Find Your Artistic Voice with Artist Lisa Congdon

There once was a time when I attended college to become an illustrator, then when that intention didn’t pan out, a printmaker. Warning, if you were hoping to read about the illustrious career I had as an artist of which I abandoned to fulfill my calling as a librarian, perhaps, best stop reading now. That said, being creative and making art seems to have been a part of my life since before I can recall. From pouring over my mother's art history books as a child to drawing at my drafting desk as an adult, it was something I always enjoyed. However, in the days since college, my creative output has become a pale shadow to what it once was. In recent years, I have spent significant effort looking into creative block and this journey is what brought me to discover Find Your Artistic Voice: The Essential Guide to Working Your Creative Magic by Lisa Congdon.

Lisa Congdon is a self taught artist, who resides in Portland, Oregon, and discovered her creative path during her early thirties. With a couple of decades experience now under her belt, she has cultivated a thriving career as a self made artist, published author, and public speaker. It's apparent from Congdon’s Instagram, as well as Find Your Artistic Voice, that she is open about her artistic journey and the struggles that she faces, even now, as a working artist. Personally, I find this transparency refreshing on a social media platform that seems to be fueled by aesthetics and perfection. 

So, what the heck is an artistic voice anyway? Or why does having one even matter? Lisa Congdon defines an artistic voice as such:

It reflects your unique perspective, life experience, identity, and values, and it is a reflection of what matters to you. Ultimately, it’s what makes your work yours, what sets your work apart, and what makes it different from everyone else’s--even from artists whose work is similar. Your voice is formed over time through continuous experimentation and intentional practice, and from following spurts of inspiration and intuition down long paths of development.

She explains further that your artistic voice is comprised of the following major elements: style, skill, subject matter, medium, and consistency. That by honing these elements, one can discover their true voice that is unique to them and this voice, this story, matters.

But the truth is that everyone's story matters, including yours. The fact that you might not think your story matters is actually just part of your story! Will everyone relate to your story? Of course not. But by expressing it through your art, you will find people who do. People connect with your work for a variety of reasons: it might bring them comfort or give them hope or strength. It might challenge some of their assumptions or it might simply speak to them visually. The possibilities for connection are endless.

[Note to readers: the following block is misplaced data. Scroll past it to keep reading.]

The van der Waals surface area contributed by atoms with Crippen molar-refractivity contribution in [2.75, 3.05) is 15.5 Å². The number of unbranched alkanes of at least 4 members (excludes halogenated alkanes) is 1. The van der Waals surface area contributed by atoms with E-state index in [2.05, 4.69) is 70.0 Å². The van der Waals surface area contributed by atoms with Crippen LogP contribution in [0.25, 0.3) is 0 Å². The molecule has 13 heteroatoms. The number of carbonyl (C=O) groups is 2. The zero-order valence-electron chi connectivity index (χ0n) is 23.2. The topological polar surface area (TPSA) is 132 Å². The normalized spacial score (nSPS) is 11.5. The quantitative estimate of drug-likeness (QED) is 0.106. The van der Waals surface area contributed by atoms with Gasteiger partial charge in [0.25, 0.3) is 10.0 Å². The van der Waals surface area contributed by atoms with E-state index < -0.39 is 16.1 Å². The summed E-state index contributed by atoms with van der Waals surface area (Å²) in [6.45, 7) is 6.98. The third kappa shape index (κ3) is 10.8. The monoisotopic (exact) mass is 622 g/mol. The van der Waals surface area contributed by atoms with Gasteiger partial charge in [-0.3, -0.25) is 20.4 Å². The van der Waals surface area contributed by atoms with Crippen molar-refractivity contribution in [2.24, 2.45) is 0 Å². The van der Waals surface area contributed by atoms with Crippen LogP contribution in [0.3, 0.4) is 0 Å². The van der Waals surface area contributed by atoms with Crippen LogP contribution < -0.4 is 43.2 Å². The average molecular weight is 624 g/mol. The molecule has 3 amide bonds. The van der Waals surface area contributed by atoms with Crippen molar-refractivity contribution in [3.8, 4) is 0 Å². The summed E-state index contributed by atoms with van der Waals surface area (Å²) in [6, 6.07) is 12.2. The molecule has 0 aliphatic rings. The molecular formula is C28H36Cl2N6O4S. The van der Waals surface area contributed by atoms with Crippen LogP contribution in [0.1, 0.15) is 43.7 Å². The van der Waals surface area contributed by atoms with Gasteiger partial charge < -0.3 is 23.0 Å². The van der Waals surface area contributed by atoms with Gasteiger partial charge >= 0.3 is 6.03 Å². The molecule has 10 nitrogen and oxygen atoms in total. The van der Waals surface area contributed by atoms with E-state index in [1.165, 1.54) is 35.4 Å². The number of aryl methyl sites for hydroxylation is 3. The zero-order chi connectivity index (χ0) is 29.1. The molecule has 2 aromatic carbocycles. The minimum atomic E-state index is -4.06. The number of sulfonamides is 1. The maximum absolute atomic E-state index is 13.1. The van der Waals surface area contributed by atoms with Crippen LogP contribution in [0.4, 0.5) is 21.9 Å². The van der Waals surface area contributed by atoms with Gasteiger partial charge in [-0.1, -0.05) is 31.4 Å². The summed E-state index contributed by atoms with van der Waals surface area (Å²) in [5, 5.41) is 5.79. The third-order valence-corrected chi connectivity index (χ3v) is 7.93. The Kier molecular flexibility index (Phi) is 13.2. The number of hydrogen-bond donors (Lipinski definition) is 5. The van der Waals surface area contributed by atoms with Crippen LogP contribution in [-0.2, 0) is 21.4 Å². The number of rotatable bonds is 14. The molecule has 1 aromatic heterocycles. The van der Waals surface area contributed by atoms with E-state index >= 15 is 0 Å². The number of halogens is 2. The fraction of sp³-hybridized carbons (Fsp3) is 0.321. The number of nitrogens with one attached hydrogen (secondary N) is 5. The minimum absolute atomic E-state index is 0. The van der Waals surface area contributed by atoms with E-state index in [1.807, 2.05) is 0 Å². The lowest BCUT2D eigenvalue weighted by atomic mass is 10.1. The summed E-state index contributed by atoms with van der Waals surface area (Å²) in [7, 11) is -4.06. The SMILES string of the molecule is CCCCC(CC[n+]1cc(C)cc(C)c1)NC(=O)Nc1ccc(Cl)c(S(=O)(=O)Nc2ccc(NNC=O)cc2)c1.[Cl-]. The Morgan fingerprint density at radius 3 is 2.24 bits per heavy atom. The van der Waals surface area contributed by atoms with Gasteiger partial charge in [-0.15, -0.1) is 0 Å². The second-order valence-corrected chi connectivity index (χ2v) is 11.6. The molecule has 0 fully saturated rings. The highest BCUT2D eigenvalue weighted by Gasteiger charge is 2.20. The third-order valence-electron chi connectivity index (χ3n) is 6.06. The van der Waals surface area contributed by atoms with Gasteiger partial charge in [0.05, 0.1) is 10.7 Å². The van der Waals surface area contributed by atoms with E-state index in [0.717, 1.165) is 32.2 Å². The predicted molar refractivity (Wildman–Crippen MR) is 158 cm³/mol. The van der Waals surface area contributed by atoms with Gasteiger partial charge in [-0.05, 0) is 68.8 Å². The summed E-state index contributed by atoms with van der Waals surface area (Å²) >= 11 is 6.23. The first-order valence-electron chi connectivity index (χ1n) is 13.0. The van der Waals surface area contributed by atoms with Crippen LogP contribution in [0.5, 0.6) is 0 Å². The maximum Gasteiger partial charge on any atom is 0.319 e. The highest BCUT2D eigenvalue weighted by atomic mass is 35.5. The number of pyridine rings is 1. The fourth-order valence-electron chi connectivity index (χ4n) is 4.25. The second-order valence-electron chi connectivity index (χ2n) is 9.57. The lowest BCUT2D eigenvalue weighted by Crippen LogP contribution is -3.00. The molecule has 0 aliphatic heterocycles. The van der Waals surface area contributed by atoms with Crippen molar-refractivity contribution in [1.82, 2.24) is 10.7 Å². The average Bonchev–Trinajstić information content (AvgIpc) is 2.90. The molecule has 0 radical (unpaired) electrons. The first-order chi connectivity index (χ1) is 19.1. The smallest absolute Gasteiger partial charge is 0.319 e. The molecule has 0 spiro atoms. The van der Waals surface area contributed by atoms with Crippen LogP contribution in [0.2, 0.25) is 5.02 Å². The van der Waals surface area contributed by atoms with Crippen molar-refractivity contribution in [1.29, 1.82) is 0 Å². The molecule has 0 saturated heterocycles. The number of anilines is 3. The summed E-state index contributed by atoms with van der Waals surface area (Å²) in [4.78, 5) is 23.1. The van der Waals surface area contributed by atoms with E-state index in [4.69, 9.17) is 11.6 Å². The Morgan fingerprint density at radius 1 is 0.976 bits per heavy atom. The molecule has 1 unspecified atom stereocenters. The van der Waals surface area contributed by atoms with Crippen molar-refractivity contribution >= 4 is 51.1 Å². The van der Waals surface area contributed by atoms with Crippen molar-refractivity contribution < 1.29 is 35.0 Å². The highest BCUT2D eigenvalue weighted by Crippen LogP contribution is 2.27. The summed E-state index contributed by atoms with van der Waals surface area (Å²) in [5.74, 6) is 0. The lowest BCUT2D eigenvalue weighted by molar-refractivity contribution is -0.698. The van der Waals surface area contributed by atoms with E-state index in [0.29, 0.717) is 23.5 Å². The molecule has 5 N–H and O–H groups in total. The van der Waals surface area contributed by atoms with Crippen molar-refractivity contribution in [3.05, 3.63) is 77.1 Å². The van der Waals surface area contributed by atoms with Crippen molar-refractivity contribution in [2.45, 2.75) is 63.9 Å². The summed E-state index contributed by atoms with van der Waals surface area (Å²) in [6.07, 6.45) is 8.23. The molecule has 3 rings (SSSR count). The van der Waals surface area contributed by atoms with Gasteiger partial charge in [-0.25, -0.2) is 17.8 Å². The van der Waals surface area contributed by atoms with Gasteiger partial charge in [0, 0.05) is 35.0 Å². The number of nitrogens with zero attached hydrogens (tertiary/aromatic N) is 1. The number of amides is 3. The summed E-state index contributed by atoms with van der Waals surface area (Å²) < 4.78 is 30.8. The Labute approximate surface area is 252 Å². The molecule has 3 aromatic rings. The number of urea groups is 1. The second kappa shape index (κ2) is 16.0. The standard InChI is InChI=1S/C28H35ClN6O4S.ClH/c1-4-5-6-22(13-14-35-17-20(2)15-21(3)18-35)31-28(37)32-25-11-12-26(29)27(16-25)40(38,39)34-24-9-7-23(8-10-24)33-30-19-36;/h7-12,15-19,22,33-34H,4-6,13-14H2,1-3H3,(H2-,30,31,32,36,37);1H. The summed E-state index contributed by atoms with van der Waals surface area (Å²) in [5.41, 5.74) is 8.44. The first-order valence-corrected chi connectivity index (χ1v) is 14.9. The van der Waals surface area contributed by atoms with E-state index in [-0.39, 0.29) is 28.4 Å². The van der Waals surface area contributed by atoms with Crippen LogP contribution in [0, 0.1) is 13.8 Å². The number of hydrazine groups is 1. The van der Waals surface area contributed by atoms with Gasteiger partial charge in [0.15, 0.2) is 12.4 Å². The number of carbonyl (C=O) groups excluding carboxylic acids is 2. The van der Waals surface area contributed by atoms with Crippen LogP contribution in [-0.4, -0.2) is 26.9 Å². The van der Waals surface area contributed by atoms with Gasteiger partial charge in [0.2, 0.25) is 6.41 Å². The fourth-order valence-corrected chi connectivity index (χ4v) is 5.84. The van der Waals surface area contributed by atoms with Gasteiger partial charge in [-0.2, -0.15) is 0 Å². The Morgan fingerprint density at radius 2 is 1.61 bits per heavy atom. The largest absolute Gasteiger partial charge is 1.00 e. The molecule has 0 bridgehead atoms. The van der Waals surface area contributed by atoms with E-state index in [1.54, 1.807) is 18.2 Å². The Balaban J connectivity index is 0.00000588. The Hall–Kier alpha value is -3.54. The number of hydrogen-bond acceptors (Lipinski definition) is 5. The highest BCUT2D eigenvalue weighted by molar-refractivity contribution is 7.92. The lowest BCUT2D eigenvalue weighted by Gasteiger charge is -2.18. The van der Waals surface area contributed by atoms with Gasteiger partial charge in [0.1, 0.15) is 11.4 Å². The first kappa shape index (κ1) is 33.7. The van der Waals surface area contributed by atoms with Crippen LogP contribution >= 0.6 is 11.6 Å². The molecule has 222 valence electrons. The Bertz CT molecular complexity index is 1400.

Among Congdon's wisdom are eleven interviews with fellow working artists that offer their interpretations of what an artist’s voice means for them. Not only a great way to hear different viewpoints from diverse backgrounds and artistic mediums, yet an excellent way to discover new artists as well. Among these voices is Andy J. Miller (a.k.a. Andy J. Pizza), an illustrator and the brains behind the Creative Pep Talk podcast. His appearance in Find Your Artistic Voice was circuitous as it was his podcast that re-invigorated my interest in Lisa Congdon’s work, thus, leading me to the knowledge of this book's existence. I also can't recommend the Creative Pep Talk podcast enough. It's host to a bevy of wisdom (relayed enthusiastically!) concerning issues working artists can face, via interviews with creatives from various fields, alongside Miller’s own musings about his professional experience. What makes it brilliant is the advice is not solely for artists and can be applied to any creative aspect, such as: cooking, writing, music, etc. It literally will pep you up!

Throughout my reading of Find Your Artistic Voice were numerous moments where it seemed as if Congdon's words spoke directly to my personal experience or provided a new perspective not yet considered. Her words felt like consolation from someone that has genuinely found themselves in the same predicament and knows you’ll see the other side of it. She walks you through situations that can make, or break a creative flow, from working with fear to practicing mindfulness. (At one point, Congdon suggests going out to support other artists and learn from artists in your community, a subject that fellow LPL librarian, Jill, has eloquently written.) Since finishing this book, I have been taking Congdon's advice to heart and can say things seem to be improving so far. And be sure to set your calendars for October 17th as Lisa Congdon will be speaking at the Epperson Auditorium on the Kansas City Art Institute campus.

-Ilka Iwanczuk is a Readers' Services Assistant at Lawrence Public Library.

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